Anselmi Hakamäki, the founder of Isojoen Saha, and his granddaughter Heli Juhala (current financial manager of Isojoen Saha).
The story of Isojoen Saha
There have been many twists and turns in the long history of Isojoen Saha – growth, success, and great losses.
It is almost a miracle that after 70 eventful years, two fires, and external ownership that lasted more than 10 years, Isojoen Saha is stronger than ever. The company has returned to the ownership of Hakamäki family, and the fourth generation is already working at the sawmill.
Establishment of the sawmill
The story of Isojoen Saha began over a hundred years ago when Anselmi Hakamäki sailed across the Atlantic to learn about forestry and timber trade. In 1949, he bought a one-hectare plot of land that was located near the center of Isojoki and started to build a sawmill together with his family.
A time of growth
The Korean War that lasted from 1950 to 1953 and its effects on economy boosted the global demand of sawn timber. This inspired Isojoen Saha to increase its production, and the company started exporting sawn timber through nearby ports.
In the mid 1950s, the sawmill’s Raleigh frame was sold and replaced with two used AK-9 frames. This made it possible to handle twice as much wood, and new employees were needed.
The sawmill area was expanded
In 1963, Isojoen Saha bought new AURA frames from Kone ja Terä. Multiple production lines were used for sawing, and the sawmill needed an expansion. The sawmill area had now grown about five hectares big, and the company needed the entire area to be utilized.
In the mid 1960s, smaller sawmills’ time started to run out as technology developed and production became more efficient. However, Isojoen Saha was able to expand when the municipality planned about four hectares large industrial plot next to the sawmill. The renewed sawmill was used until 1969.
August 13, 1969 was a day of great misfortune for Isojoen Saha. A massive fire spread quickly in the sawmill and destroyed almost everything. Ten fire departments and hundreds of men came to extinguish the fire.
A new beginning
The Hakamäki family was not discouraged by the fire. After only a couple of months, the construction of a new sawmill began. The sawmill workers took part in the construction work, and the new foundation and the frame of the sawmill were built.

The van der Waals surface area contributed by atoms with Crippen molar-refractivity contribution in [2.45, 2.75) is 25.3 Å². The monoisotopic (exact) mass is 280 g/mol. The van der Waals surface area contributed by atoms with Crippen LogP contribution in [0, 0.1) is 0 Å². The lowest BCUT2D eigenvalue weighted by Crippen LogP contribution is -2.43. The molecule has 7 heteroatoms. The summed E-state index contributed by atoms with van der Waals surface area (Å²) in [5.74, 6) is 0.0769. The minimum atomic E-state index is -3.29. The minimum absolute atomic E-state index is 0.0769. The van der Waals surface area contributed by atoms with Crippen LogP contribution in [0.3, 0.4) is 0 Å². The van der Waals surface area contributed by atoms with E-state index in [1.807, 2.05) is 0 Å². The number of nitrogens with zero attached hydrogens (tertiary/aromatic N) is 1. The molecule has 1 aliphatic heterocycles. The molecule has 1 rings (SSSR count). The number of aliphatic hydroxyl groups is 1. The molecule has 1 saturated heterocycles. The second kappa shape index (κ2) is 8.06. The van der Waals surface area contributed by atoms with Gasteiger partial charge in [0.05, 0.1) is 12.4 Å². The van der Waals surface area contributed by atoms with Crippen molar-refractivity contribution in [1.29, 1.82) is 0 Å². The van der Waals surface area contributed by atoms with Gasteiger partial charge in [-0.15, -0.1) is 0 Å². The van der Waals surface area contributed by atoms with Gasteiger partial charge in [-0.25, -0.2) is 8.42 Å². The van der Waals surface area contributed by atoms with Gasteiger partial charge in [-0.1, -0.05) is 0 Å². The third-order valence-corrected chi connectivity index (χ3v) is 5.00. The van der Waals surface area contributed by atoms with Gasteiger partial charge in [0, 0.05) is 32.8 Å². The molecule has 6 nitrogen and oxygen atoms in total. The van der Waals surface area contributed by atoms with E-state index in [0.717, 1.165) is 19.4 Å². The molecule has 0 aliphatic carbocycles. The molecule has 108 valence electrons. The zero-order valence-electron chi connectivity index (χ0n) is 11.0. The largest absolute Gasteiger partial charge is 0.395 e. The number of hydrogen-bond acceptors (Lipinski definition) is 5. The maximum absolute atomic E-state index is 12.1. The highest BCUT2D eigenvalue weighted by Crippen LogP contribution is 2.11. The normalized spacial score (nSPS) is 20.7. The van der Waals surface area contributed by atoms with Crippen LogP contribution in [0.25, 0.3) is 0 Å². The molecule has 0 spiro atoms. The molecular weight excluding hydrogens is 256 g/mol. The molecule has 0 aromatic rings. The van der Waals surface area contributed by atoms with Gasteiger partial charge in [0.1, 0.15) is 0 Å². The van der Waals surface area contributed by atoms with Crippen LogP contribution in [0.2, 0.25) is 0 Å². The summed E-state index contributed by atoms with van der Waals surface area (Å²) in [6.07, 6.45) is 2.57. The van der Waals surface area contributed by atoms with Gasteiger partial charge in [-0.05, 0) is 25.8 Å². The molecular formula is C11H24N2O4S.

Isojoen Saha bought new production machinery, including the Otso-700 frame saws and two edgers from a domestic machine shop Karhula, as well as a chipper from Sweden. With the new machines, the sawmill’s production capacity was once again multiplied.
New technology tripled the production capacity
Next, a new sorting station was built. It increased the sorting capacity to more than 2 000 logs per day.
One major project focused on increasing efficiency was the artificial drying of sawn timber. In 1973, the construction of the first kiln began. Now deliveries could be made all year round and the sawmill did not have to be closed while waiting for dry product deliveries.
Thanks to new technological solutions, sawing became more efficient and production capacity quickly doubled, or even tripled. A significantly bigger part of sawn timber products was exported than sold to domestic markets. Through the company’s own export company and agencies, sawn timber was shipped to England and Central European countries.
Isojoen Saha was sold to Metsäliiton Teollisuus
Metsäliiton Teollisuus was interested in sawmills’ by-products and wood purchases, which made Isojoen Saha a potential target of acquisition. At the time, the sawmill was one of the largest in Southern Ostrobothnia, and it had its own wood procurement and the latest sawmill technology. This led Metsäliitto to buy all shares of Isojoen Saha in 1976.
The story of Isojoen Saha continued in Metsäliitto’s ownership for 13 years until the spring of 1989, when a fire destroyed everything once again. The sawmill that had been in use for 20 years burned down completely.
The sawmill returned to the ownership of the Hakamäki family
After the fire, Metsäliitto decided to quit sawing in Isojoki, and the sawmill was demolished.
After various stages, the sawmill’s ownership returned to the founding family when Johannes Hakamäki bought the familiar sawmill area in 1990. In 1991, the business was restarted. The new sawmill’s construction started right away. The construction was finished in 1993, and the sawmill is still in use today as a part of Isojoen Saha’s current production.
Isojoen Saha became a modern and successful export company
Today, Isojoen Saha Ltd employs more than 100 people, including contractors’ employees. Its sawn timber is utilized annually in almost 30 countries on three different continents.
Wood is still purchased from the same area as in the 1950s – Isojoki and its surrounding municipalities. The use of small logs is also a significant part of the sawmill’s current production. Technological advances have radically increased production efficiency: what was sawn in a year 70 years ago, is now sawn in three days.
What was sawn in a year 70 years ago, is now sawn in three days.